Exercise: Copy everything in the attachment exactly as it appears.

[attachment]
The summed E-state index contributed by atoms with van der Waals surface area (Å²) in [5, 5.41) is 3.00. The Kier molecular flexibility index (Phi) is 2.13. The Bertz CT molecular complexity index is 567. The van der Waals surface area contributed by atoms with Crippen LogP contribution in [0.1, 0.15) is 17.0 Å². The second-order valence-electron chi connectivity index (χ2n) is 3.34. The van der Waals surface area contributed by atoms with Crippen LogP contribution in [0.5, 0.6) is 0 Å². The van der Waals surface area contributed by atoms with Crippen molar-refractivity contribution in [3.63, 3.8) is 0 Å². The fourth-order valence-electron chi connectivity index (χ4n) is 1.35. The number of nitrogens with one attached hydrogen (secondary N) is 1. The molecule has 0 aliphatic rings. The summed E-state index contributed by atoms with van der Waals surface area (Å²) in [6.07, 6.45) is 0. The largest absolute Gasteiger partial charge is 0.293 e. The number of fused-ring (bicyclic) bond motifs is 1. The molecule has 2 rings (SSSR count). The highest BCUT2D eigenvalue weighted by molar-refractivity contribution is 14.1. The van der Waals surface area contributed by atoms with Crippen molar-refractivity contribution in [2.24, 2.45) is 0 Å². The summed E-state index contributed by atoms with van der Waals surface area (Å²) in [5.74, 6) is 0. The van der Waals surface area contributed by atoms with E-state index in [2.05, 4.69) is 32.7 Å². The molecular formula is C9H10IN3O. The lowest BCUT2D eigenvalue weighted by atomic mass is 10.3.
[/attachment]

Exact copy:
The summed E-state index contributed by atoms with van der Waals surface area (Å²) in [5, 5.41) is 3.00. The Kier molecular flexibility index (Phi) is 2.13. The Bertz CT molecular complexity index is 567. The van der Waals surface area contributed by atoms with Crippen LogP contribution in [0.1, 0.15) is 17.0 Å². The second-order valence-electron chi connectivity index (χ2n) is 3.34. The van der Waals surface area contributed by atoms with Crippen LogP contribution in [0.5, 0.6) is 0 Å². The van der Waals surface area contributed by atoms with Crippen molar-refractivity contribution in [3.63, 3.8) is 0 Å². The fourth-order valence-electron chi connectivity index (χ4n) is 1.35. The number of nitrogens with one attached hydrogen (secondary N) is 1. The molecule has 0 aliphatic rings. The summed E-state index contributed by atoms with van der Waals surface area (Å²) in [6.07, 6.45) is 0. The largest absolute Gasteiger partial charge is 0.293 e. The number of fused-ring (bicyclic) bond motifs is 1. The molecule has 2 rings (SSSR count). The highest BCUT2D eigenvalue weighted by molar-refractivity contribution is 14.1. The van der Waals surface area contributed by atoms with Crippen molar-refractivity contribution in [2.24, 2.45) is 0 Å². The summed E-state index contributed by atoms with van der Waals surface area (Å²) in [5.74, 6) is 0. The van der Waals surface area contributed by atoms with E-state index in [2.05, 4.69) is 32.7 Å². The molecular formula is C9H10IN3O. The lowest BCUT2D eigenvalue weighted by atomic mass is 10.3.